Taking the idea of teaching ability levels over grade levels to another level, some families are discovering the benefit of letting the child control their own learning. Math is a skill that has evolved from real life situations. Math describes life. It predicts it. It resolves problems and explains processes. It is life and is all around us. Allowing students to interact with the world around them will organically expose them to learning even something as specific as mathematics. “The best evidence I know that math is not hard comes from the experiences of people involved in the unschooling movement and the Sudbury “nonschool" school movement….where kids of all ages are free all day to interact with whomever they choose and pursue their own interests….All available evidence show that the kids in these setting grow up to become happy, productive, ethical members of the larger society, who continue to take charge of their own lives and learning throughout adulthood..” (Gray, 2010) The common thread of the various approaches to curriculum and instruction seem to be either a focus on what the program can provide to foster a lifelong learner or on scoring well on a standardized test. Research is mounting about the ways we are teaching this generation. With so much at stake, we owe it to them to cull through and find the best options for them.
Both my internal voice and my recent more formal research have shown me that while curriculum, instruction style, and learning environment set the tone in which a student may learn optimally; it is mindset that seems to determine whether a student will be successful in a challenging situation like learning advanced math concepts.
“…our studies show that teaching people to have a ‘growth mind-set,’ which encourages a focus on effort rather than on intelligence or talent, helps make them into high achievers in school and in life.” (Dweck, 2006)
The New York Times recognized math anxiety as serious problem and suggested it was an attitude passed down from a child’s guardian. In the article, “Square Root of Kids’ Math Anxiety: Their Parents’ Help.” Hoffman reveals research that children helped by math-anxious parents learned less math overall, fell behind their peers, and were more likely to develop math anxiety themselves. As parents and educators, being stand in parental influences at school, we want to remove obstacles from our children’s journey through acquiring new knowledge, not create them.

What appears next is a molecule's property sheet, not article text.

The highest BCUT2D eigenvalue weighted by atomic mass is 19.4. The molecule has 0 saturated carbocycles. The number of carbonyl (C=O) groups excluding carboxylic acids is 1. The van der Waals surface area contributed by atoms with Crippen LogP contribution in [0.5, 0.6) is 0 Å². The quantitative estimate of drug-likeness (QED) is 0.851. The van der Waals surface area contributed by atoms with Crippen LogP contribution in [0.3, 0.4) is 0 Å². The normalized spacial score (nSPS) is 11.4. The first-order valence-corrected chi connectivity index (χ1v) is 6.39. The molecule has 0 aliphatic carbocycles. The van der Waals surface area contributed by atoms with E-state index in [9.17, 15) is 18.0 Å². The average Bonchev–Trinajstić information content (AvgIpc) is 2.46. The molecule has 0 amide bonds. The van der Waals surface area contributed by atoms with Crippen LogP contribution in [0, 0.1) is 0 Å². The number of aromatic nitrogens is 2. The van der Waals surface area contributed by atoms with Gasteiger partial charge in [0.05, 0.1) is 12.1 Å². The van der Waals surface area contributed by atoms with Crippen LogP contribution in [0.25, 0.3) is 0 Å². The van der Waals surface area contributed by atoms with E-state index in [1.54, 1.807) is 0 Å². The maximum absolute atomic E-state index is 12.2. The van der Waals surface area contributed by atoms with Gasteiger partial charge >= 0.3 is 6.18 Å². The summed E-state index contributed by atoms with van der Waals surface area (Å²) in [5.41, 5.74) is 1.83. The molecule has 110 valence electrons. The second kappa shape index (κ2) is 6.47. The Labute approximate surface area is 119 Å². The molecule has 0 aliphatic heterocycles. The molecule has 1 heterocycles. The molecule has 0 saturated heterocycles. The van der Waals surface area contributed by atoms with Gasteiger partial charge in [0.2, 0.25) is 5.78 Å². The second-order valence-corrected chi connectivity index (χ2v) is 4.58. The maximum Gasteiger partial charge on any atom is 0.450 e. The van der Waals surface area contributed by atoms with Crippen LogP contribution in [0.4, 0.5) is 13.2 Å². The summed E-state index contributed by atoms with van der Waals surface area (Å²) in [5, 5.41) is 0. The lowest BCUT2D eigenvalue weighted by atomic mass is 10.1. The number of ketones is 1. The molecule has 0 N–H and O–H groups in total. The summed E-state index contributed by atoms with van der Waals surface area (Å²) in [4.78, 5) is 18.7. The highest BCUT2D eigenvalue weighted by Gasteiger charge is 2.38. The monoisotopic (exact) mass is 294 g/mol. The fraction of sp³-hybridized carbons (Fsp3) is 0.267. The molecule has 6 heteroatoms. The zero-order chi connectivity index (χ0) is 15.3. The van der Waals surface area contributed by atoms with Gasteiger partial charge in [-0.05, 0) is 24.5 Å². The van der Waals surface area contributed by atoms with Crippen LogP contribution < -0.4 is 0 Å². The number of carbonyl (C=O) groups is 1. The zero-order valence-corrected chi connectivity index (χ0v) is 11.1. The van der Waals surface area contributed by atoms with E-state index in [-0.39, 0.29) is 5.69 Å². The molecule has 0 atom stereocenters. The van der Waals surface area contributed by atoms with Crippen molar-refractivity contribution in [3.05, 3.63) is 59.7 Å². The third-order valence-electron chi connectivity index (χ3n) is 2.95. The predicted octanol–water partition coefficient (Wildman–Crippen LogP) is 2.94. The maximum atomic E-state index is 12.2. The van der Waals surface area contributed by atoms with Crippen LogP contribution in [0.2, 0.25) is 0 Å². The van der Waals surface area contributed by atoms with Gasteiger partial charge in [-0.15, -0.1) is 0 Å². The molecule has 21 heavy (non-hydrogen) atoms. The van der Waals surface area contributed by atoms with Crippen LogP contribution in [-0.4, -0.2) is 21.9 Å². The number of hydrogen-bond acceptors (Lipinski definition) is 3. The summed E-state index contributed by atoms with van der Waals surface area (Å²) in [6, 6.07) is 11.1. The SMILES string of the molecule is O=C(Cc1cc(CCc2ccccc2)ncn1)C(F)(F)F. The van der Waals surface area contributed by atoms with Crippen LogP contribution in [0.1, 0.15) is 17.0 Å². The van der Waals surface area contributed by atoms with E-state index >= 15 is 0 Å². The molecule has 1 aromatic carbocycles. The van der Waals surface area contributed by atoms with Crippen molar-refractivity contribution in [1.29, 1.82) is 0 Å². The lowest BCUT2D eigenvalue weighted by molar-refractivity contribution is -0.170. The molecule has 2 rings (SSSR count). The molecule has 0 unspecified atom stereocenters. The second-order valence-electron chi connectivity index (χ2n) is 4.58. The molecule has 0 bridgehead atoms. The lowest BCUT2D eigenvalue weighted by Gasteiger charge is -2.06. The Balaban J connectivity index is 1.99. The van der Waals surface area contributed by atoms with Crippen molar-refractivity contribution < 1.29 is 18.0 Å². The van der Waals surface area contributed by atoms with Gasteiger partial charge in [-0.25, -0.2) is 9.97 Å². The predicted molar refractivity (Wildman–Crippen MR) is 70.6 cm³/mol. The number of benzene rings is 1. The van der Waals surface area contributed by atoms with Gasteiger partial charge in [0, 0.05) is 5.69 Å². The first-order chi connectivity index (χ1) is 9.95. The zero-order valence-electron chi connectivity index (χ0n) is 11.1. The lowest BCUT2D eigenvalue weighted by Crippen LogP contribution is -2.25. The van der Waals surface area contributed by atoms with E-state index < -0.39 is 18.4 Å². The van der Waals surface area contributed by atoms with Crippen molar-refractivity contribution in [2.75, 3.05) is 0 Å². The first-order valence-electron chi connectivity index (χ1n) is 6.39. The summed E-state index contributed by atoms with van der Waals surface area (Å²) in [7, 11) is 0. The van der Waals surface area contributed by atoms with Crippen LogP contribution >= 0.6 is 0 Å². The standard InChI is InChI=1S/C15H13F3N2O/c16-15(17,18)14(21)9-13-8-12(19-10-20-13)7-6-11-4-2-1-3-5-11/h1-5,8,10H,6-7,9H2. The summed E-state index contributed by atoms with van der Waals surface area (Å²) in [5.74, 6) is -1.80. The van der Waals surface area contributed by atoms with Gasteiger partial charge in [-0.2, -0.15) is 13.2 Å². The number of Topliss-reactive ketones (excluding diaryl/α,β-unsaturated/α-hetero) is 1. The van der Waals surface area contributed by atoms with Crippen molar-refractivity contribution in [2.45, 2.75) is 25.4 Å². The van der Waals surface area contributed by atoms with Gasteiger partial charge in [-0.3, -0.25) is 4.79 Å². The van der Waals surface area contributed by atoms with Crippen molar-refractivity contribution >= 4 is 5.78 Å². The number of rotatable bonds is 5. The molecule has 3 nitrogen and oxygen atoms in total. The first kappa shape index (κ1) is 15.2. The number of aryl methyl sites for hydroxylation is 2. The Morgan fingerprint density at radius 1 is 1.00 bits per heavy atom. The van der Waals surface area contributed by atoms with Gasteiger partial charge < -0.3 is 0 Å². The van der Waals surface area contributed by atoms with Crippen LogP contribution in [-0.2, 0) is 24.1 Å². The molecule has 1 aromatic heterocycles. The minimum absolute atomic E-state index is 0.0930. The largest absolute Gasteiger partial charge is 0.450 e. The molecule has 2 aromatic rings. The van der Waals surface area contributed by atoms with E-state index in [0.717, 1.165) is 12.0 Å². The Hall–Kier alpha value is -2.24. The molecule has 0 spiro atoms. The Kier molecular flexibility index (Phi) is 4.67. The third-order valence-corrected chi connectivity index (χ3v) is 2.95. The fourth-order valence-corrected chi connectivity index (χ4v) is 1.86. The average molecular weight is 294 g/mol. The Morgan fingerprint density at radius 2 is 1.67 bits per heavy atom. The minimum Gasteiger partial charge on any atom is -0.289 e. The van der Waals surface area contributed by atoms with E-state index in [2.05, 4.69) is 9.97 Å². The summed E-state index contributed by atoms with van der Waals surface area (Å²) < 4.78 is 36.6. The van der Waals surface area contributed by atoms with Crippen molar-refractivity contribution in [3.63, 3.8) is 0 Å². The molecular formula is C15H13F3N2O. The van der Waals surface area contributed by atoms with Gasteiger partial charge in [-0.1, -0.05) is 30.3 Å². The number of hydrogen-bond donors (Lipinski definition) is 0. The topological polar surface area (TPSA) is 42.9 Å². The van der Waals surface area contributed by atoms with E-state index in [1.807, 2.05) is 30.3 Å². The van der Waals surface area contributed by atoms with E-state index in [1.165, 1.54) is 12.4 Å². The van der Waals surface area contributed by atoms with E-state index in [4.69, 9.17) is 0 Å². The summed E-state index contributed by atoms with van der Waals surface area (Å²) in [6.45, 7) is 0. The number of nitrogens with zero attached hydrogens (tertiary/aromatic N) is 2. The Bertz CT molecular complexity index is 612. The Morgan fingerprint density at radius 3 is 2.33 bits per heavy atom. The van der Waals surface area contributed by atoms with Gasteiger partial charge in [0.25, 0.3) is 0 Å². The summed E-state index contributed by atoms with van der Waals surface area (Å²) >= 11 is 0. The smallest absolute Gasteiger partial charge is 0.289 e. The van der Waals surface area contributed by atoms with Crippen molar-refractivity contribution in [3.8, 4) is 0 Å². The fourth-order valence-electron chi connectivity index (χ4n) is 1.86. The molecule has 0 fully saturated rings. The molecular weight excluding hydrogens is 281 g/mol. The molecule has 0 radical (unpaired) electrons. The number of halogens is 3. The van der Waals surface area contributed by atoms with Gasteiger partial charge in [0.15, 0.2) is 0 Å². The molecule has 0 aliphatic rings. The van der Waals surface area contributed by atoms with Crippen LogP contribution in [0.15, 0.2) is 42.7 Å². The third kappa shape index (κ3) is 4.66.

Math bias may begin in the home environment, but has become a cultural stereotype. In the article, “’Not a Math Person’: How to Remove Obstacles to Learning Math,” Schwartz describes the research done by Stanford math professor Jo Boaler over how this is affecting the current generation’s ability to learn math. “We live in a society with lots of kids who don’t believe they are good at math.” (Schwartz, 2015) Boaler offers the neuroscience to prove how what we think we can and cannot do becomes a self-fulfilling prophecy. This false belief that a math brain gives people the innate ability to do math or not has created a fixed mindset. Fostering a growth mindset in the mathematics classroom begins with the structure of classrooms. Students should not be labeled and collated per abilities like “advanced” or “remedial.” Mixed ability groups with “low-floor/high-ceiling” tasks allow all the students to participate as well as foster growth in their thinking process. Boaler offers classes in person and online to help an educator make more changes in the instruction and learning environment to address the underlining goal; to convince people they can indeed do math, even elementary teacher. Mindset as applied to mathematics becomes paramount when addressing that, “Many find math to be the most difficult and hated subject in school.” (Schwart, 2015)
One of the forerunners in mindset research is Carol Dweck. In her book, “Mindset: The New Psychology of Success,” she explains why people differ in how they utilize their assets and limitations. Why do some highly “intelligent” people fail? Why do others with what should be crippling learning “disabilities” triumph? Dweck’s research shows people with what she calls a growth mindset achieve more and experience more success in spite of obstacles. When a student’s grades fall and their explanations include defensive responses like, “I suck at math,” or, “The math teacher ....[assign some kind of blame to deflect from the believe they do not possess the ability to do the required task],” they are trapped in a fixed mindset. The student with a growth mindset sees a low grade as feedback on what they need to work on some more. It’s an opportunity to rise to the challenge of figuring out the puzzle. Their self-worth is not at stake. When they believe they can get smarter, that learning is the goal, and that effort makes you stronger, they want to spend more time trying, work harder, and ultimately achieve more than those stuck in a math rut.